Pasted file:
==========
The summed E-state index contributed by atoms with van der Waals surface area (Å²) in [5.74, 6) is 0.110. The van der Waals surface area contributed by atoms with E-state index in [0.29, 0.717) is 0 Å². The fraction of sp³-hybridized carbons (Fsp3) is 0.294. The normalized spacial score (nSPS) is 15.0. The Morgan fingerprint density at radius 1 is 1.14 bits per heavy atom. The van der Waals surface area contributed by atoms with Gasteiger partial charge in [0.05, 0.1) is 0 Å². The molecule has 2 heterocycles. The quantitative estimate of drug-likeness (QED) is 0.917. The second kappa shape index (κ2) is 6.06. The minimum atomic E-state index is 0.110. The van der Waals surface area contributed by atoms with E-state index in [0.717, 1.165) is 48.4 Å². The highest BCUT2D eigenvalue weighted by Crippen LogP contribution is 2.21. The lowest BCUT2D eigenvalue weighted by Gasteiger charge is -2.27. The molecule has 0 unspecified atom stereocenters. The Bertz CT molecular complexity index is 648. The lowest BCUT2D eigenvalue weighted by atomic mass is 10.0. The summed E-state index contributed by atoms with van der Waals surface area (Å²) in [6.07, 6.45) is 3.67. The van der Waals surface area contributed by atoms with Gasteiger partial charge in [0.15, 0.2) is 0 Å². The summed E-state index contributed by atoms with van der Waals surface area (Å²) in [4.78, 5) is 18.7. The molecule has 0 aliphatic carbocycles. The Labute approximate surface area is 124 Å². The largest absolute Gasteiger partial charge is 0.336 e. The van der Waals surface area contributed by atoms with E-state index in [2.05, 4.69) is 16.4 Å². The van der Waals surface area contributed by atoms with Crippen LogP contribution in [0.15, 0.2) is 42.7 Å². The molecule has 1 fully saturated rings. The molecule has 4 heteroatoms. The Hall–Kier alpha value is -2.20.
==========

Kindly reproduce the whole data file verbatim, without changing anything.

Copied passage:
The summed E-state index contributed by atoms with van der Waals surface area (Å²) in [5.74, 6) is 0.110. The van der Waals surface area contributed by atoms with E-state index in [0.29, 0.717) is 0 Å². The fraction of sp³-hybridized carbons (Fsp3) is 0.294. The normalized spacial score (nSPS) is 15.0. The Morgan fingerprint density at radius 1 is 1.14 bits per heavy atom. The van der Waals surface area contributed by atoms with Gasteiger partial charge in [0.05, 0.1) is 0 Å². The molecule has 2 heterocycles. The quantitative estimate of drug-likeness (QED) is 0.917. The second kappa shape index (κ2) is 6.06. The minimum atomic E-state index is 0.110. The van der Waals surface area contributed by atoms with E-state index in [0.717, 1.165) is 48.4 Å². The highest BCUT2D eigenvalue weighted by Crippen LogP contribution is 2.21. The lowest BCUT2D eigenvalue weighted by Gasteiger charge is -2.27. The molecule has 0 unspecified atom stereocenters. The Bertz CT molecular complexity index is 648. The lowest BCUT2D eigenvalue weighted by atomic mass is 10.0. The summed E-state index contributed by atoms with van der Waals surface area (Å²) in [6.07, 6.45) is 3.67. The van der Waals surface area contributed by atoms with Gasteiger partial charge in [0.15, 0.2) is 0 Å². The summed E-state index contributed by atoms with van der Waals surface area (Å²) in [4.78, 5) is 18.7. The molecule has 0 aliphatic carbocycles. The Labute approximate surface area is 124 Å². The largest absolute Gasteiger partial charge is 0.336 e. The van der Waals surface area contributed by atoms with E-state index in [2.05, 4.69) is 16.4 Å². The van der Waals surface area contributed by atoms with Crippen LogP contribution in [0.15, 0.2) is 42.7 Å². The molecule has 1 fully saturated rings. The molecule has 4 heteroatoms. The Hall–Kier alpha value is -2.20.